Bill K. looked like a plain-clothes priest, which is what he should have been—and probably would have been had he not developed an early thirst for alcohol. Instead, he ended up at the Washington Post handling complaints from subscribers for 25 years, the sort of task that would drive most anyone to drink but which probably tested Bill’s own resolve to stay sober.
In his spare time, Bill was marginally a book scout, the sort who hung around the city’s second-hand bookshops and was friendly with all the dealers but seldom purchased anything other than the occasional item buried deep on shelves for so long that the original prices, due to inflation, had become relative bargains. He was well known to Doris and Sybil because he was among the few people who frequented their previous venue, a below-street-level space located even deeper in the outback of Capitol Hill, five or six blocks closer to RFK Stadium. Though the rent was considerably cheaper there than on Seventh Street, that location virtually assured no walk-in traffic other than homeless men or other desperate city characters. Most of their business was transacted with book scouts, other dealers or at the antiquarian book fairs within a day’s drive of Washington D.C. The shop was more like a place to hold stock, a giant, orderly storage bin that also kept regular hours.
Bill hung around that old shop largely because it was the closest book venue in the city to the boarding house where he lived, and every so often he unearthed a treasure the owners had priced too low, which of course did not warm the cockles of their hearts but did impress them with his bibliophilic skills. Because of his book scout’s nose, he was more familiar with their stock than they were and, taking the path of least resistance, they finally hired him to work the few hours they wanted off—“work” meaning sitting at the desk, answering the phone and denying restroom access to any Tom, Dick or Mary off the streets. They didn’t even have to pay Bill. He agreed to simply accrue in-store credit, which he then used toward the purchase of books he continually set aside. Even better, from his perspective, was he got first crack at new arrivals.
I'm very sorry to hear that all the Borders bookstores in the world may close their doors very soon. This is not, apparently, because the book business is slowing down (Barnes and Noble and Amazon are still viable) but because of specific business decisions that turned out badly. I hope there will be a last-minute salvation, and if there's not I will certainly grieve this loss. Say what you want about massive book super-stores; they are great places to buy books, hang out and hear author readings. And we need the restrooms.
There's one Borders bookstore I specially remember, my favorite Borders in New York City, though this store closed nearly ten years ago. It was one of the flagship Borders locations in Manhattan, and it was a particularly good one because the vast building that housed it gave it the space of a barn.
This Borders had three floors -- a small one, a big one, and a very big one. The lowest, smallest floor let out on a subway/PATH train concourse, and so it held mystery and romance bestsellers, comic books, magazine racks, bubble gum, CDs and playing cards. It was good that all this stuff cluttered up the lower floor, because it freed up the first floor to be something special.
Taking advantage of a Hollywood vacation my wife won at her office Christmas party this past December, I decided to visit a few West Coast indie bookstores with copies of my novel, Tamper. This was our first time in California and we loved everything about it. In between sightseeing and dining, I dropped in on four bookstores I had chosen from a list provided by L.A. resident Wanda Shapiro, author of Sometimes That Happens With Chicken, whom I recently befriended on Facebook.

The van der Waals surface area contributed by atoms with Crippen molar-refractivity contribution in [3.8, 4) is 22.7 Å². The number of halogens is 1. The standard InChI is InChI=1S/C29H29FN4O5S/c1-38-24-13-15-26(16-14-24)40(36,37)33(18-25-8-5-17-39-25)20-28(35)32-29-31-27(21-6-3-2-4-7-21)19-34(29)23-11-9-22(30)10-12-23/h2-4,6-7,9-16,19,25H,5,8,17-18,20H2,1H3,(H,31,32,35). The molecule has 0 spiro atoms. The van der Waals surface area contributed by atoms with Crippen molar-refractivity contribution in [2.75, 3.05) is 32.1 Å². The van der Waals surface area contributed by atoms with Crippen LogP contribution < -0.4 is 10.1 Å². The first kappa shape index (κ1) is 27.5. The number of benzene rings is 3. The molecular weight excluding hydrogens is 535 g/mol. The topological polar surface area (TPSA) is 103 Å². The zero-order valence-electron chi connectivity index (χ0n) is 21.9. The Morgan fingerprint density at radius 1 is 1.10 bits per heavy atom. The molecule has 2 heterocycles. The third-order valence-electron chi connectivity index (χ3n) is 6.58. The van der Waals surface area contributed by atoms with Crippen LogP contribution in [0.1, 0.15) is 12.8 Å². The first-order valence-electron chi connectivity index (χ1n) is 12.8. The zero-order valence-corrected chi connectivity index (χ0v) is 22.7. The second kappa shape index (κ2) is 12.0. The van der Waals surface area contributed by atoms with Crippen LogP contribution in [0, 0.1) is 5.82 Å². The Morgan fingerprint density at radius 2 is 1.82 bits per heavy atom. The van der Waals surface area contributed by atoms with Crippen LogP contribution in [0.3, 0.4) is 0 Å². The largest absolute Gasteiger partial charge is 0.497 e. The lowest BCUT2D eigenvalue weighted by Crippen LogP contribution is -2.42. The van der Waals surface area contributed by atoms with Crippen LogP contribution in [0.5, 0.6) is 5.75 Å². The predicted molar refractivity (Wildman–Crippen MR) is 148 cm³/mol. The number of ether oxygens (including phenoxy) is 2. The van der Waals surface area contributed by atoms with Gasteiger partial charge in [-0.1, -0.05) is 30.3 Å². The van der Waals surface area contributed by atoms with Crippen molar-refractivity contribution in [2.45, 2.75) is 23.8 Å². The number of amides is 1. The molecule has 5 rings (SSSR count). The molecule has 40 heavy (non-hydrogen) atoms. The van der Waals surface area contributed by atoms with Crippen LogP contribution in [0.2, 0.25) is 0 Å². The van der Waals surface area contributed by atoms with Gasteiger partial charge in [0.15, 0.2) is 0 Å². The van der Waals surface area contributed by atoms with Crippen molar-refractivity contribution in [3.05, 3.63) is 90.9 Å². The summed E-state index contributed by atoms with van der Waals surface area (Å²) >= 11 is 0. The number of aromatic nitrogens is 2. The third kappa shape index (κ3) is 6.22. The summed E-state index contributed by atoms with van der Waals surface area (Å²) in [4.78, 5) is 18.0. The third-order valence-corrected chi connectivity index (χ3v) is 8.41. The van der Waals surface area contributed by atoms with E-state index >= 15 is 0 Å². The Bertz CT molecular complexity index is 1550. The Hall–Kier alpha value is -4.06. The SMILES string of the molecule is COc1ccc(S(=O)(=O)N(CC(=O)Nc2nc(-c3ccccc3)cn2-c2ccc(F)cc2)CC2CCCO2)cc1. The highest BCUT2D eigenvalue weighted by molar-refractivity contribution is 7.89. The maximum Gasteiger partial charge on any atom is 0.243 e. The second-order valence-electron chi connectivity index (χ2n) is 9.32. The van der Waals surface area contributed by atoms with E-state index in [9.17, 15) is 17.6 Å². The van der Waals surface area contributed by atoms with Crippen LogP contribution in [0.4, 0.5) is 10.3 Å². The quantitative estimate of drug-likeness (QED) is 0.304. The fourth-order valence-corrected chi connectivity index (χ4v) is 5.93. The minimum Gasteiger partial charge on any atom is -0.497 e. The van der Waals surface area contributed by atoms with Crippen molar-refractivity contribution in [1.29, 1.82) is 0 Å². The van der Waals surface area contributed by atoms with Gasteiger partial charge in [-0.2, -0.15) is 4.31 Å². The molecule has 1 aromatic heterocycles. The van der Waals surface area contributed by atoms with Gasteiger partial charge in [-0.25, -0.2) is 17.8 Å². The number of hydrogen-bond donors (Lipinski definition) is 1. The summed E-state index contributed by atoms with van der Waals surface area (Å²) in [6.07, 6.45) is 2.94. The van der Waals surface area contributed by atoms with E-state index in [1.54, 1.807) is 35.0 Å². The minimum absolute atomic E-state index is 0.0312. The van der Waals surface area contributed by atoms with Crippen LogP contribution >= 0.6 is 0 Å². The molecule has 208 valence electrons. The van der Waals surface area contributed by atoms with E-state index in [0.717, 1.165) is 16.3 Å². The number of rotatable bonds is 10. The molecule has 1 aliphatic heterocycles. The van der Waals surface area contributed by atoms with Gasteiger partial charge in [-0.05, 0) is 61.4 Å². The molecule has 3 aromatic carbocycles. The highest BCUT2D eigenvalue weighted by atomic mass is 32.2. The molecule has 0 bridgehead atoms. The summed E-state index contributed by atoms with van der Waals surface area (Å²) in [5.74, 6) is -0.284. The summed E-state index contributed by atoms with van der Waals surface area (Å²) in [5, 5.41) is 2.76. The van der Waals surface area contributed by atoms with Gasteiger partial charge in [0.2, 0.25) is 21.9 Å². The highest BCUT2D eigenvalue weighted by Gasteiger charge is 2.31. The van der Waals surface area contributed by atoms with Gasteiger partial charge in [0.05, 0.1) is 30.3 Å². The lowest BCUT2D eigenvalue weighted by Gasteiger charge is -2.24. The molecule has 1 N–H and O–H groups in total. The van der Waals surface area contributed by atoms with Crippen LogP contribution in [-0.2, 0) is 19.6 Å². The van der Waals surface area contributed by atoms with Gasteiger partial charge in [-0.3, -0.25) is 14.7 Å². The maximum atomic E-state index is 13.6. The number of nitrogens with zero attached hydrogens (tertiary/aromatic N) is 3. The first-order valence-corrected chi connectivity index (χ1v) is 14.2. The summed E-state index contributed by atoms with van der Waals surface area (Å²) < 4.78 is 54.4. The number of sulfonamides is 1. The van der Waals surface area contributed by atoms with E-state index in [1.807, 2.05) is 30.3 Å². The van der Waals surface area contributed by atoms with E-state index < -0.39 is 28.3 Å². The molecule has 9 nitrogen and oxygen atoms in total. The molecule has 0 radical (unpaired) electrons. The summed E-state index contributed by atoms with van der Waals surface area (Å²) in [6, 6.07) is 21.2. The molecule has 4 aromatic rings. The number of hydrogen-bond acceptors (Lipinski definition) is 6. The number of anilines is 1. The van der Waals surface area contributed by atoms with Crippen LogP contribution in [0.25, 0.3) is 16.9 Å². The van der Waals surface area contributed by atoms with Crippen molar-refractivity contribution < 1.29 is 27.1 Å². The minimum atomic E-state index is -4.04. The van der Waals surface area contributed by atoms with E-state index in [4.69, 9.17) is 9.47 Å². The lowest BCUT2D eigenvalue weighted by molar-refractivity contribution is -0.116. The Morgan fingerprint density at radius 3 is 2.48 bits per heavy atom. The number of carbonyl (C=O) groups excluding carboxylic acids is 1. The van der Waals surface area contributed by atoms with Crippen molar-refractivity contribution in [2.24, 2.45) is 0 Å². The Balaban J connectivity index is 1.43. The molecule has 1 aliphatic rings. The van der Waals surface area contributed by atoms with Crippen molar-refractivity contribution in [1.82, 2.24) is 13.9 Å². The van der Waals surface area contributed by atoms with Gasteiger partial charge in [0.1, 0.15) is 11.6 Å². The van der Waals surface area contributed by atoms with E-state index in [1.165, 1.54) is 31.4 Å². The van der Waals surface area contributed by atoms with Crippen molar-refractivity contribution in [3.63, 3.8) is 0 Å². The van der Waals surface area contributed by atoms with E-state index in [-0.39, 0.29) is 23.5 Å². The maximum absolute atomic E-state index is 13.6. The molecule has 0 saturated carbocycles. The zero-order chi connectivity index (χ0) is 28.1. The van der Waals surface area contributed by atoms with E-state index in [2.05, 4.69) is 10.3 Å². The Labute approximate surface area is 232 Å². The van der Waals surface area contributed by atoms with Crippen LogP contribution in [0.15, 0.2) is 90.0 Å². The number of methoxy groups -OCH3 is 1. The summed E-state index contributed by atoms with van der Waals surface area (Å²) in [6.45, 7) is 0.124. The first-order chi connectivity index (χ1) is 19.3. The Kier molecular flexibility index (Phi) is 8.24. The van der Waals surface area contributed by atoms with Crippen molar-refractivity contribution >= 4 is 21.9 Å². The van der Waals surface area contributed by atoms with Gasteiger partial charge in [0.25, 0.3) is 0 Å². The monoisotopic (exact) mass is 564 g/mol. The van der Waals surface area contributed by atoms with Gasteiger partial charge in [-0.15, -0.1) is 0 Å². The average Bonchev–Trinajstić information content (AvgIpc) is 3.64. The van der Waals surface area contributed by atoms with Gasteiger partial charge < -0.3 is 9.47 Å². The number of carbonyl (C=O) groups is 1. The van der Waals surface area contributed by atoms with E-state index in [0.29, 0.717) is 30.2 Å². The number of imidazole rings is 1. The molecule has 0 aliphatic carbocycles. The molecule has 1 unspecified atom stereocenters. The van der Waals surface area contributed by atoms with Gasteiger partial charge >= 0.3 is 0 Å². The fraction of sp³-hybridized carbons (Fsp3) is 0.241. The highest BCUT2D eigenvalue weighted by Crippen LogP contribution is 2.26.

First, I have to say, the printed book is far from dead. On the flight from Jacksonville, Florida and throughout our stay in the Los Angeles area, I lost count of the number of people I saw reading books (not ebooks) at the airport, on the plane, in the hotel lobby, in coffee shops, and on the beach. Once, on my flight back to Jacksonville, I saw no less than three people in a row, all reading books at the same time. I managed to sneak a snapshot of them with my iPhone before the flight attendant reminded me to shut the gadget down while we were in the air.
Because our bookshop was located within eyeshot of the U.S. Capitol’s snow-white dome, we still retained some guilt by association with the political world. You had to walk to the corner and then look eight blocks west to see the dome, but nonetheless its magical aura enfolded us too. As tempting as it may have been, we could not bury our heads in the sands, burrow deeper inside our antiquarian world and hope to stay in business. This was simply not possible in Washington, D.C., at least not in the middle of the Reagan-Gingrich Revolution.
Though politics and civics were two of the shop’s weaker subject areas, we were occasionally visited by politicos and lobbyists brave or absent-minded enough to venture into the less-traveled (and more feared) zones of the District of Columbia. Often, they were on their lunch breaks and, having wandered a street or two too far, stumbled onto the shop by accident. Most of these visitors had not, previously, known we existed. And few of them ever returned.
Among this group of political animals, one critter stood out. He was a resident expert—perhaps the resident expert—at the Liberty Lobby, a far-right-wing organization about which I knew little beyond what this fellow suggested it must be like.
His name was John Tiffany, and he was, despite the name, neither delicate nor colorful, nor was he in any way illuminating. He always seemed to be wearing the same flannel shirt. He sported a sort of whisk-broom moustache that he must have fancied was manly—an antidote, no doubt, to all the feminists and lesbians who held court hereabouts and made men like John Tiffany nervous. He was one of the few people I had ever seen who employed a pocket protector, inside which were housed the tools of his trade as a writer of political and historical spin. And he was tongue-tied, floor-gazing, completely at a loss in any one-on-one human encounter.
(Here's another selection from Alan Bisbort's memoir of his years in the small bookstore business. -- Levi)
Dollar Bill was a regular at the shop, though there was nothing about his looks or manner that suggested a love of books. He was a diminutive but powerful-looking man with stiffly chivalrous manners. His snow-white hair was cropped short, with a little flip at the front as an ever-so-slight concession to the modern world. He also sported a thin, almost invisible white-grey moustache, like George Orwell’s. Combined with his piercing grey-blue eyes, this continental facial hair made him appear both fierce and slightly foolish. His skin was beaten to a leathery consistency by years of exposure to the outdoors, and yet he always dressed in a severely-pressed Navy blue suit, with thick military-style black, thick-soled dress shoes, scuffed a bit at the front but shiny as a mirror in the back. The suit shone like mica from its many dry cleanings. Dollar Bill looked as if he were perpetually on his way to a formal gathering where he would, in all likelihood, be turned away at the door.